Now Sam takes the history textbook from Hally’s school case. He turns at random to some lines about the French General and later Emperor Napoleon. The lines concern his social reforms. Sam describes him as a man of magnitude. Hally disagrees, but admits his disagreement might only be because the Napoleon section is long and crammed with dates he’s required to memorize.
Hally’s refusing to acknowledge Napoleon as a “man of magnitude” because the section on him in his history book is a couple pages long is rather comical. It provides some shading to Hally’s arrogance. Meanwhile, we see Sam continue to pursue his education in his own, subtle way.
Sam asks Hally whom he would choose as a man of magnitude, and Hally says Charles Darwin. Sam disagrees. He found the bit of reading he did in The Origin of the Species to be tedious. Sam isn’t sure he believes in it. Hally asks Sam for a counterproposal and Sam names Abraham Lincoln. Hally tells Sam he’s being sentimental because he was never a slave and that a better social reformer to admire would be William Wilberforce.
From the way Sam poses questions to Hally, it seems that Sam is taking upon himself the role of Hally’s teacher. Hally’s ignorance, entitlement, and arrogance in telling a black man which white abolitionist—Lincoln or Wilberforce— he should prefer are so deftly woven into the story that it would be easy for the first time reader to miss their full weight. Its interesting that Sam doesn't believe in Darwin's theories as some have used those theories, under the name Social Darwinism, to argue that white economic and political power is a product of white racial superiority.
Sam suggests William Shakespeare, but Hally says Sam’s only read the play Julius Caesar and that the language in Shakespeare should be brought up to date. Hally proposes Leo Tolstoy, the Russian novelist, because he was both an author and a social reformer. Sam suggests Jesus, and Hally argues with him not to get religious. Sam suggests the scientist Alexander Fleming, who discovered penicillin, and the two agree he is a great man. Hally brags that he has educated Sam.
Hally is so cocksure, so blind to history, he thinks that the poetry of Shakespeare could and should be improved with a contemporary rendering. Hally’s atheism is pronounced, and it’s clear he is intolerant of other religious or spiritual beliefs. It seems odd, that of all the men the two mention, they agree on the greatness of Alexander Fleming. Perhaps there is an underlying statement being made about pragmatism. Penicillin, after all, has done direct good for millions of people since its discovery. Yet its notable that Hally sees their agreement as a product of him having educated Sam.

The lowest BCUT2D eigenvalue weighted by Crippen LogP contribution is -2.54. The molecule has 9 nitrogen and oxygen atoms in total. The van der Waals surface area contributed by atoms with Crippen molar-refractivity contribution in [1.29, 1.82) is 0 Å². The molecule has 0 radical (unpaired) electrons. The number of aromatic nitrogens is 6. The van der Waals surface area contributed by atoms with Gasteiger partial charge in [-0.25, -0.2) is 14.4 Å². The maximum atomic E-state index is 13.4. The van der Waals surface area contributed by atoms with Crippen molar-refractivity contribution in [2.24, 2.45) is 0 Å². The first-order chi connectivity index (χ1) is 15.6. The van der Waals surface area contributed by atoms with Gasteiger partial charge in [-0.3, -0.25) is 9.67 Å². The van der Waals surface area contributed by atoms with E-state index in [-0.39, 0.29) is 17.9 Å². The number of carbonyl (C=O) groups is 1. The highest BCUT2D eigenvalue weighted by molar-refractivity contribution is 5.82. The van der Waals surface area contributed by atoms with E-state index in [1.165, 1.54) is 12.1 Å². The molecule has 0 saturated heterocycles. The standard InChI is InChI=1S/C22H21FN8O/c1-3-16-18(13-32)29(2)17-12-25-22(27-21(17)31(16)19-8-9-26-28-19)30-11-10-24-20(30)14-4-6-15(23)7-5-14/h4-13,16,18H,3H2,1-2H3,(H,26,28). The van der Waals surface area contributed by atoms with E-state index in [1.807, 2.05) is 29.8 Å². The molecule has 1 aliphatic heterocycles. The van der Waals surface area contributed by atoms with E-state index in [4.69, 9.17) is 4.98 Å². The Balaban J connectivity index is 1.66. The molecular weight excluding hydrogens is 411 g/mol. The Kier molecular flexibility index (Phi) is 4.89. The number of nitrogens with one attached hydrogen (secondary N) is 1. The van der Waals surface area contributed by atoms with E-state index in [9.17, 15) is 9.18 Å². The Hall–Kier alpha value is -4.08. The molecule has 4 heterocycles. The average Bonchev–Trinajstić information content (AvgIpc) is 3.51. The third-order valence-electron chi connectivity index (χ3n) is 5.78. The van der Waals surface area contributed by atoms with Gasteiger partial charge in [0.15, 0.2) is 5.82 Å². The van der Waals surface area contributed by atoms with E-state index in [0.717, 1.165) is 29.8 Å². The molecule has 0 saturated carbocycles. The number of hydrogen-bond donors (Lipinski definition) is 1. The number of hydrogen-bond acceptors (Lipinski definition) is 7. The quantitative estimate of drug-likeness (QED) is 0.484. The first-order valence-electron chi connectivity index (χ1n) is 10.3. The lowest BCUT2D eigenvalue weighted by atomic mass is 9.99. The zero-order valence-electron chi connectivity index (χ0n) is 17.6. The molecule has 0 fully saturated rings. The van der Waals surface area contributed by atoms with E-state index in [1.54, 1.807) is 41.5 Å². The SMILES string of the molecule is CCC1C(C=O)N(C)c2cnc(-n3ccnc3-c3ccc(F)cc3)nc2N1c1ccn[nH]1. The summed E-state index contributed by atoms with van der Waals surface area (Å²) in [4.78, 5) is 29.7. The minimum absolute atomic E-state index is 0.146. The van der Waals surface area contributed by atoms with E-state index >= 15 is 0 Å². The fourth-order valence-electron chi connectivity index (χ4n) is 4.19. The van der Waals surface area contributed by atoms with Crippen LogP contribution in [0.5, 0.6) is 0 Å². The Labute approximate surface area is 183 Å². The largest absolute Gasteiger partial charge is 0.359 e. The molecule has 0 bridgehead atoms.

Sam recalls his first lesson, a lesson in geography he was able to get from Hally when Hally had come to his and Willie’s servants’ quarters at the back of the Jubilee Boarding House Hally’s mother used to run. The three now reenact scenes of geography lessons as well as Hally’s mother’s coming to find him. Hally says he’d get “a rowing” for being caught with them. Then he recalls two girls, prostitutes, who used to live at the boarding house.
The precedent and history of the education and exchange between Hally and Sam is established in this section. Sam, in his late 30s in the time of the memory, knew nothing of his country’s basic geography. This is one of the many things his country has withheld from him by virtue of the color of his skin, and is a powerful metaphor for the way white men have separated black men from their own land in South Africa. As a child, apparently, Hally didn’t draw the racial distinctions he has come more and more to embrace through his adolescence.
Hally spent so much time with Sam and Willie there that he recalls having walked in on Sam with a girl by accident. Hally says he isn’t interested in girls. Hally recreates the old room using chairs as props for the beds and tables. The three play themselves. Sam cuts his toenails while Hally beats Willie at checkers. Willie says that Sam and Hally cheated at checkers and chess, but they say, no, they were just better.
This, and the other plays within the play, is a nod to the works of Shakespeare, whose genius Hally earlier questioned. Shakespeare’s plays frequently employed this play-within-a-play device. The checkers games establishes Hally and Sam as equally smart, and the moral tension of the story is therefore between the two of them.